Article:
From: David Kabanje
Date: May 3
Subject: GMU: Faith Builds Your Identity



Beautiful People

One of the unique characteristics of Christianity is its approach to identity. In Christianity, behavior reflects identity—an identity rooted in faith. My faith directs my behavior, and my behavior points back to my faith. What my faith points back to is not a thing or a set of principles; it’s a person—Jesus Christ. For me to identify as a Christian, I need to resemble the genuine characteristics of Christ. My attitudes, thoughts, and behavior ought to be aligned with Scripture’s depiction of the real Jesus Christ. Too often, we create our version of Jesus that helps us feel better. These false Christs dilute the Gospel and our identities.

The secular worldview has either denounced the existence of God or allocated godhood to the individual. Both extremes have influenced the church and how we view Christ and, in turn, how we view our identities. On the one hand, we have compartmentalized Christ as a divine assistance, and, on the other hand, we romanticize Christianity as a simple lifestyle. Both spectrums are dangerous because they are powerless to change our identities and grow our faith. A compartmentalized Christian lifestyle is void of the power of God. I told my high school students that if they ever wanted to know themselves, they first had to know God. God wants us to live in Christ and have a holy identity that saturates our behavior. Our faith in the real Jesus brings us to life.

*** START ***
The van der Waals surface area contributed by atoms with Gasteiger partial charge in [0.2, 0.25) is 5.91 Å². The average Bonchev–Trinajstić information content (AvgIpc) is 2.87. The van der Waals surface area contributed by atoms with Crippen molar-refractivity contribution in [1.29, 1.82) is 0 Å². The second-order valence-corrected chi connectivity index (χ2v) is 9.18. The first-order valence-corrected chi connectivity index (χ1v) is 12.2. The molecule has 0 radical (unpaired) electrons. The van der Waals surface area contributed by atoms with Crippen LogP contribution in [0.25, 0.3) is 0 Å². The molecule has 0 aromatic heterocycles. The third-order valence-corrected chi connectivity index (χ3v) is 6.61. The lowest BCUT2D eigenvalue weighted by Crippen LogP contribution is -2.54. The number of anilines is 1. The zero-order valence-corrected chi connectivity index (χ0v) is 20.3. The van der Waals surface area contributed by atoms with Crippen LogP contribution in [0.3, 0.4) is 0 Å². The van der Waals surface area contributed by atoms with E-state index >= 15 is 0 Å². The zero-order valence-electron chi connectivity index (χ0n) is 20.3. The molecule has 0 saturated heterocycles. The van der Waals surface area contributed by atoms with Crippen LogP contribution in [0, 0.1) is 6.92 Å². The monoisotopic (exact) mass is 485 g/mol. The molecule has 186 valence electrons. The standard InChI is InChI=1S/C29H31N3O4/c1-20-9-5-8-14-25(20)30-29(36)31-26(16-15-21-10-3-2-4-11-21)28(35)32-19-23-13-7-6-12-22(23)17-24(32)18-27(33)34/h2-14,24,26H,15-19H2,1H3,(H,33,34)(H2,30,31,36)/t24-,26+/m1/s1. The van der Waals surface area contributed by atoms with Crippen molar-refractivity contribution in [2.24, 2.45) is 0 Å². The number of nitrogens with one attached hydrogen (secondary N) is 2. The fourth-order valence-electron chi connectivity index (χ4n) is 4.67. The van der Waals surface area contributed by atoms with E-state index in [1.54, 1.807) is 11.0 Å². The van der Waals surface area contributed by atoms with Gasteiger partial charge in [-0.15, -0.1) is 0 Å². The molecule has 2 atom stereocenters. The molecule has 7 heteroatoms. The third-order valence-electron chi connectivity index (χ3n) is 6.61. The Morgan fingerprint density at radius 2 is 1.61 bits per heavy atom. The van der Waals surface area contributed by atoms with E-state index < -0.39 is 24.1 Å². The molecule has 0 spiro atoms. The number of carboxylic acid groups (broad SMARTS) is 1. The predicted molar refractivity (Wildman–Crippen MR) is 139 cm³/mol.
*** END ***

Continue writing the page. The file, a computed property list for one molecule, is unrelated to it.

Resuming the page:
When we read Scripture and come to passages that denote how Christ lived (in love and obedience to the Father), we put ourselves into that description and live it out by faith. What is said about Christ’s character is now true about you. That is why we can live out the following verse: “Follow God’s example, therefore, as dearly loved children and walk in the way of love, just as Christ loved us and gave Himself up for us as a fragrant offering and sacrifice to God” (Ephesians 5:1-2). Our faith in Christ’s faithfulness and character has provided a way to follow God’s example in sacrificial love. The being comes before the doing. I am a loved child, so I love. Because of Christ, we no longer have to define ourselves by our merit; we define ourselves through our faith in Christ. I am what I am because of who Jesus is. With that new perspective, we can joyfully jump into Scripture to find out who Christ is and, in turn, discover who we are in Him.